The House that Rick Built: back to the land along the Stikine

Photo Credit: Norma Kerby

The House that Rick Built: back to the land along the Stikine

👤Norma Kerby 🕔May 31, 2013

After spending the winter of 1972 in a tipi north of Terrace, Rick and Barb McCutcheon were looking for somewhere to set up a permanent homestead.  

These were heady days. Young people stretched the limits of imagination and endurance. Similar to their great-grandparents who had settled on the unplowed buffalo plains of the Canadian Prairies, it was a generation seeking adventure and freedom. But, unlike the initial waves of pioneers, they also sought harmony with the world around them. Among the first of the modern environmentalists, the 1970’s back-to-the-landers wanted to learn and do for themselves.

For Barb and Rick, it was a choice between Bute Inlet or the Stikine River. In the early 1970s, Crown land was still available for homesteading in the Telegraph Creek area of northern BC, along the Stikine. Attracted by the beautiful landscape and the friendliness of the people, Barb and Rick settled into Glenora, down-river from Telegraph Creek.

Glenora had been a staging point for stampeders travelling to the Klondike Gold Rush of 1897-98. At one point, more than 10,000 people waited at Glenora to move inland to the riches of the Yukon. By 1971, Glenora had long been a ghost town, the only driving access to the rich, grassy river-side flats being a rough and winding road from Telegraph Creek. With fertile soils and an established outfitter’s ranch across the river, Glenora was attracting young people who wanted to live in its challenging wilderness.  

I had met Rick and Barb McCutcheon through a series of friends when they had volunteered to be part of our northwest BC amphibian monitoring program. We leapt at the chance to have a monitoring location in the Stikine Valley, northern-most limit for many cold-blooded species. Not only were Rick and Barb situated the furthest west that one can drive down the Stikine, they also conveniently had one of the most remote and beautiful bed-and-breakfast locations I have ever seen. Even the name, “Up The Creek B&B,” suggested that this would be a rather unusual situation.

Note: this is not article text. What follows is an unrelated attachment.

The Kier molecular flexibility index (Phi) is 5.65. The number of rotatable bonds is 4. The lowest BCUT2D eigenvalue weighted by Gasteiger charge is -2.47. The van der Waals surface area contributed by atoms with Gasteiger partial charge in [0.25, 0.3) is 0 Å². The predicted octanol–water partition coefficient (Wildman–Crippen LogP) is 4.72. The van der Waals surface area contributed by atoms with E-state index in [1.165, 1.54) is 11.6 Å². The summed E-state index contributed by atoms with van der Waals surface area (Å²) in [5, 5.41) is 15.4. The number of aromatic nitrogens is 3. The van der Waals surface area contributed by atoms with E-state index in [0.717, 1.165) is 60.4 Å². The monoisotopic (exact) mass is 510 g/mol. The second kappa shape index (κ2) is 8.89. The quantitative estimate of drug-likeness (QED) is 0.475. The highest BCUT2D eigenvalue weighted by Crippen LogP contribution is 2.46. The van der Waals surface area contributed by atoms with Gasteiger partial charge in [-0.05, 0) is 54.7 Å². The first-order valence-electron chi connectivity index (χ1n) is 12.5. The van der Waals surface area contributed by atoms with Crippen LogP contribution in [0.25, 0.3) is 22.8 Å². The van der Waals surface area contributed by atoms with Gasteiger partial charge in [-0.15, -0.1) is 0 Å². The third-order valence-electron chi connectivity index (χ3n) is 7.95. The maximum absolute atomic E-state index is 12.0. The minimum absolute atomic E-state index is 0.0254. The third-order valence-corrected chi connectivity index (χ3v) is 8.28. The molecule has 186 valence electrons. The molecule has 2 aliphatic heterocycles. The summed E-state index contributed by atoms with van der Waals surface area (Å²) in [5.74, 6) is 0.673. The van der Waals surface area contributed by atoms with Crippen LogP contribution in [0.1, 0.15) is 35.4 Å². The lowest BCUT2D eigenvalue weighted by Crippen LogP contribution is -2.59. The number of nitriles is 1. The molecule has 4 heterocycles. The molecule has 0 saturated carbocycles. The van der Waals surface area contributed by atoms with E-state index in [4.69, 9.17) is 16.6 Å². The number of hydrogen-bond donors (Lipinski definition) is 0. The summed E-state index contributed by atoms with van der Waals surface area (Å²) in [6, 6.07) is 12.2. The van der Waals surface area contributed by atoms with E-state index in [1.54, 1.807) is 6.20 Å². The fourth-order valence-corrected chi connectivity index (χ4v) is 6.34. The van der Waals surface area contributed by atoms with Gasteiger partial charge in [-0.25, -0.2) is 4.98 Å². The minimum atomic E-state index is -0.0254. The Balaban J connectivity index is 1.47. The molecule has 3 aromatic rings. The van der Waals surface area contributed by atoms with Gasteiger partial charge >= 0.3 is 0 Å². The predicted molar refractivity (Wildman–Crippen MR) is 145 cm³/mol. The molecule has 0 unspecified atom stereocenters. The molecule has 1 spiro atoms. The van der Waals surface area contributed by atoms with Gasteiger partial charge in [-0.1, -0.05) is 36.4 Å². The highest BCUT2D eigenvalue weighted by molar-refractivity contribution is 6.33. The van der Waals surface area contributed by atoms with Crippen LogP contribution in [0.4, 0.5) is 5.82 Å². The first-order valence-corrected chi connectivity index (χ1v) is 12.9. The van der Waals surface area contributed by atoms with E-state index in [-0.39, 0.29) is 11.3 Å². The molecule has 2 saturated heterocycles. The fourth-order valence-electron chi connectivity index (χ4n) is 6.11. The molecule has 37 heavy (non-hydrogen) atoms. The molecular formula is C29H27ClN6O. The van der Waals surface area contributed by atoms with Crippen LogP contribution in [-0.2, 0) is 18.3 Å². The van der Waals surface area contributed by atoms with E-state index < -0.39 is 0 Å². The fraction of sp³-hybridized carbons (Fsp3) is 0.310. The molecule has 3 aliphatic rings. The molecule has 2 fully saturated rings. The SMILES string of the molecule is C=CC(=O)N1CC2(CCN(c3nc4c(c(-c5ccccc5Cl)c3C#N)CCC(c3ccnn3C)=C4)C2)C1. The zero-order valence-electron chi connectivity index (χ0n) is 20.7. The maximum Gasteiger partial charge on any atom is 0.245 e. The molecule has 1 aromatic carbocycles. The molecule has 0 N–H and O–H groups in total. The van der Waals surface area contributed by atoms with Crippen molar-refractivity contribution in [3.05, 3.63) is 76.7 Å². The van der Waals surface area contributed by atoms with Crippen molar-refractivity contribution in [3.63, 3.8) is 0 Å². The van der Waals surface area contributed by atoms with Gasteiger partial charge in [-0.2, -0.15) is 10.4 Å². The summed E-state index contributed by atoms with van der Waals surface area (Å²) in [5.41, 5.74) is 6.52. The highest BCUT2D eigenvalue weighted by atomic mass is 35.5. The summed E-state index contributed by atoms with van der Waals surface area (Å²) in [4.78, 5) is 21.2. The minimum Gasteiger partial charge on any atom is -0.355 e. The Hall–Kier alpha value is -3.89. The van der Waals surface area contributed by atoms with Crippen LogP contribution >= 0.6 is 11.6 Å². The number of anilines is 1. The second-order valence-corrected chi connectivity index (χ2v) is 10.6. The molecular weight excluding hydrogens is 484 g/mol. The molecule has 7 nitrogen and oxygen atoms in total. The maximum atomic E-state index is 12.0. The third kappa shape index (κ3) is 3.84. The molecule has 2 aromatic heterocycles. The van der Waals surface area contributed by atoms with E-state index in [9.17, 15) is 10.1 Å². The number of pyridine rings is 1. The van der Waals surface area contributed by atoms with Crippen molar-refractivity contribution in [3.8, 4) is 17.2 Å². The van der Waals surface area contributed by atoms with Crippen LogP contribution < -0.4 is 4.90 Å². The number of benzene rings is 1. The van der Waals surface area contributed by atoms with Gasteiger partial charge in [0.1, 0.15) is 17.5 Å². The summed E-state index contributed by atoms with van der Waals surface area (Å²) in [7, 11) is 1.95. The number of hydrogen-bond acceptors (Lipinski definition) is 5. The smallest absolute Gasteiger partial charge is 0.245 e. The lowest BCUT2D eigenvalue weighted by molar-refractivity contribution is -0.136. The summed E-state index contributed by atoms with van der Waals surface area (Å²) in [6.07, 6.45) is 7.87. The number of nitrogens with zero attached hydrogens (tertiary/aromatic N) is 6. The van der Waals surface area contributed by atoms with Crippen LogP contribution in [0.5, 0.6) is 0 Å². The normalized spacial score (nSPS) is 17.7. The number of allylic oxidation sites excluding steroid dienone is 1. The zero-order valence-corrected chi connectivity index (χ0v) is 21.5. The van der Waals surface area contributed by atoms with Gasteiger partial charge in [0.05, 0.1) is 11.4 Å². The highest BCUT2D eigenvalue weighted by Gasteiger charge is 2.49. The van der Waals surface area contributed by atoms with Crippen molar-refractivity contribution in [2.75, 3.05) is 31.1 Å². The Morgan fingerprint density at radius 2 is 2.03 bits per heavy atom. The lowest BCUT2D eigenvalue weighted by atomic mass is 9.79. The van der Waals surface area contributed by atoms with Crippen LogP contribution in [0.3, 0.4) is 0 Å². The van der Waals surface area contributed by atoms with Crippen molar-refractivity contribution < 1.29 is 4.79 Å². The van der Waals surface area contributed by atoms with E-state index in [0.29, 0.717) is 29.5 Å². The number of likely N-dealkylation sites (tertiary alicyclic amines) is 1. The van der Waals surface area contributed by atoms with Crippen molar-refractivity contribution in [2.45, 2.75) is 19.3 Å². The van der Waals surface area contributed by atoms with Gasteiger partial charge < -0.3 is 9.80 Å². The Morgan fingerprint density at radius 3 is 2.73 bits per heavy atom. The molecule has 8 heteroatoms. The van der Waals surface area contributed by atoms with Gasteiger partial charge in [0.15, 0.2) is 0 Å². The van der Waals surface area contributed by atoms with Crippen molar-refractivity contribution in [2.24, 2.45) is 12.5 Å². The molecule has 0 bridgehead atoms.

Just the right place

“So how long did it take you to locate such a spectacular spot?” Between mouthfuls of fried salmon, I had been listening to the fascinating story of how two young people found themselves in this remote location.

Rick looked at me carefully, thinking back to the days he spent wandering along the mining trails in the Glenora area, seeking a spot where the land and the topography worked for him. “About half a year,” he finally said. Compared to most of the other young couples, he did not choose to build close to the river. Instead, he searched uphill until he found a south-facing birch slope with rich black soil and plentiful water. No electricity, no heavy equipment, no lumber available to build a house—he would need somewhere with trees close at hand for a log cabin. Mid-slope, the homestead would be above the winter’s cold air drainage into the valley bottom. Facing south, a gentle slope would warm first in the spring and provide better growing conditions for gardens in this far northern location.

“But how do you build a big house in the middle of nowhere with only hand-tools?” The solution was elegant. Logs laid lengthwise are long and heavy, difficult to move, and problematic as the walls get higher. Vertical logs laid side-by-side in one- to three-meter lengths can be handled by one person, but the bearing strength of long walls made from short vertical logs is not great. The solution was to make an octagon.

Eight-sided structures have been used for centuries in Europe. Efficient to build, easy to heat, and with lots of useable internal space, octagons work well for dairy and livestock barns. An 1879 book on barn construction speaks highly of the circular stone buildings of the Shakers and of the American octagonal barn. These buildings could be more than 30 meters across. As explained in the book, in an eight-sided building, “each side bears equally upon every other side, and has great strength without cross-ties or beams.”